Amylose content in starches: Toward optimal definition and validating experimental methods

Vilaplana, Francisco, Hasjim, Jovin and Gilbert, Robert G. (2012) Amylose content in starches: Toward optimal definition and validating experimental methods. Carbohydrate Polymers, 88 1: 103-111. doi:10.1016/j.carbpol.2011.11.072

Author Vilaplana, Francisco
Hasjim, Jovin
Gilbert, Robert G.
Title Amylose content in starches: Toward optimal definition and validating experimental methods
Journal name Carbohydrate Polymers   Check publisher's open access policy
ISSN 0144-8617
Publication date 2012-03-17
Year available 2011
Sub-type Article (original research)
DOI 10.1016/j.carbpol.2011.11.072
Open Access Status DOI
Volume 88
Issue 1
Start page 103
End page 111
Total pages 9
Place of publication Oxford, United Kingdom
Publisher Pergamon
Language eng
Subject 2507 Polymers and Plastics
1605 Organic Chemistry
2505 Materials Chemistry
Abstract A new analytical method to define and quantify the amylose content in starches is developed using two-dimensional (2D) macromolecular size/branch chain-length distributions obtained by multidimensional size-exclusion chromatography (SEC, also known as GPC) and enzymatic debranching. This method permits clear separation of amylose (low molecular weights, a small number of long-chain branches), amylopectin (high molecular weights, a large number of short-chain branches), long-chain-branched amylopectin and intermediate components. The results are applied to rice starch, normal maize starch, and two “high-amylose” starches (Gelose 50 and Gelose 80) and used to validate four “single-quantity” techniques for measuring amylose content: iodine colorimetry, concanavalin A precipitation, and 1D SEC debranched (or chain-length) and branched distributions. Quantitatively accurate amylose contents can be obtained with the first three single-quantity methods for starch samples with clear separation of the amylose and amylopectin populations, but the 1D SEC branched distribution seriously overestimates the values compared to the other techniques. For high-amylose starches, the definition of amylose content must be taken with caution: it is impossible to separate the different macromolecular populations unambiguously because of the higher abundance of hybrid species. The 2D structural method serves as a reference to identify amylose content and validate single-quantity analytical procedures.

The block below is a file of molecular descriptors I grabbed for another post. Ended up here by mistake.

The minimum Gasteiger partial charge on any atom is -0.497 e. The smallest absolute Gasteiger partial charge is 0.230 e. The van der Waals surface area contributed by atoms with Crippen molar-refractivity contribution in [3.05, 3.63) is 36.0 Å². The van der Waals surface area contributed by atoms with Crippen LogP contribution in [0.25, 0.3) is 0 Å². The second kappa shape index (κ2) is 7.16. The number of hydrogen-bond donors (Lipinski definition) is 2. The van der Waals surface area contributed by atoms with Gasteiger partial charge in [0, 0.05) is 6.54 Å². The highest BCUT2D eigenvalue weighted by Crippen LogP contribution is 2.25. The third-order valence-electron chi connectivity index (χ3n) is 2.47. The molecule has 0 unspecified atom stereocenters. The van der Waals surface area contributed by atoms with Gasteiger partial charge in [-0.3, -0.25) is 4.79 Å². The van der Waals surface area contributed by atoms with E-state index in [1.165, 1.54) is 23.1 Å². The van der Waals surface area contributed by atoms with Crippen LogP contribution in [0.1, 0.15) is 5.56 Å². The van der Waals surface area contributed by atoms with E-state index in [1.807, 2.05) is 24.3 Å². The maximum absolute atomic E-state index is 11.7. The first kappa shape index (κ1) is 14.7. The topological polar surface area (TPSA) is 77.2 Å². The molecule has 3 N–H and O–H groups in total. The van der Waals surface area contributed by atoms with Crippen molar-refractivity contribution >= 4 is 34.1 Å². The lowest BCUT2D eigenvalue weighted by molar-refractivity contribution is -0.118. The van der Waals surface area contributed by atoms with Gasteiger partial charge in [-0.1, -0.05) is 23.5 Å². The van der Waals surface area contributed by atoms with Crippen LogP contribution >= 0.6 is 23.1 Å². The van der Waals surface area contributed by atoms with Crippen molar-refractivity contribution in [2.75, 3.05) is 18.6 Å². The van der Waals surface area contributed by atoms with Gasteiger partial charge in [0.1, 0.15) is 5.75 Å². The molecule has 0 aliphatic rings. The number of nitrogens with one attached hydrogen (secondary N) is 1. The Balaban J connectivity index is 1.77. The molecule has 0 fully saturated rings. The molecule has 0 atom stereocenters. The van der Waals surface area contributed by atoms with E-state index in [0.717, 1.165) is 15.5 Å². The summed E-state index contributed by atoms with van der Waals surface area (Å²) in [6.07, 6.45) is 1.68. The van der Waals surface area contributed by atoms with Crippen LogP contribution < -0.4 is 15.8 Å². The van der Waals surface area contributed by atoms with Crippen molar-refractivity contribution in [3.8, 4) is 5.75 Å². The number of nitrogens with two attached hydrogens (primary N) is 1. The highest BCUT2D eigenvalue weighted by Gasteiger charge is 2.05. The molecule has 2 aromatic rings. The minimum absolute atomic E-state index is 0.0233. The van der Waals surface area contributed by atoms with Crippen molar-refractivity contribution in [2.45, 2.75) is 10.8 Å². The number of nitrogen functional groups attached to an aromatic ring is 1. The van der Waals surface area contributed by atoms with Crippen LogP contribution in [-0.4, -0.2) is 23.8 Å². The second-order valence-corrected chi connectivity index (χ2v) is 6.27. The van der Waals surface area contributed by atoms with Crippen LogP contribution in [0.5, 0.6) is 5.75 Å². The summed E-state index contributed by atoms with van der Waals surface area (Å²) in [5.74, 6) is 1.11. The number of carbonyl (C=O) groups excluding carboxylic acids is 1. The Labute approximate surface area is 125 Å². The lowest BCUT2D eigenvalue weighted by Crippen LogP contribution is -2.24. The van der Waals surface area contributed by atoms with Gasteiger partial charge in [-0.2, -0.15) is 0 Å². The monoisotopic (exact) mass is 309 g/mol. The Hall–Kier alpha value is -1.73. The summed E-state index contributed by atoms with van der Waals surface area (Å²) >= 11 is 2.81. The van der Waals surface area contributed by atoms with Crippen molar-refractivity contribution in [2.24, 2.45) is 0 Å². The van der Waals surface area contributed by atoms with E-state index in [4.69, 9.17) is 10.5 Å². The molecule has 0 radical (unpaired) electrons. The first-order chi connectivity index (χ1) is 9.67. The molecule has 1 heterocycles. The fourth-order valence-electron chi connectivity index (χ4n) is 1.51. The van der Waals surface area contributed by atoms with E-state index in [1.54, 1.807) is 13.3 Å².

Keyword Starch
Q-Index Code C1
Q-Index Status Confirmed Code
Grant ID DP0985694
Institutional Status UQ
Additional Notes Available online 29 November 2011

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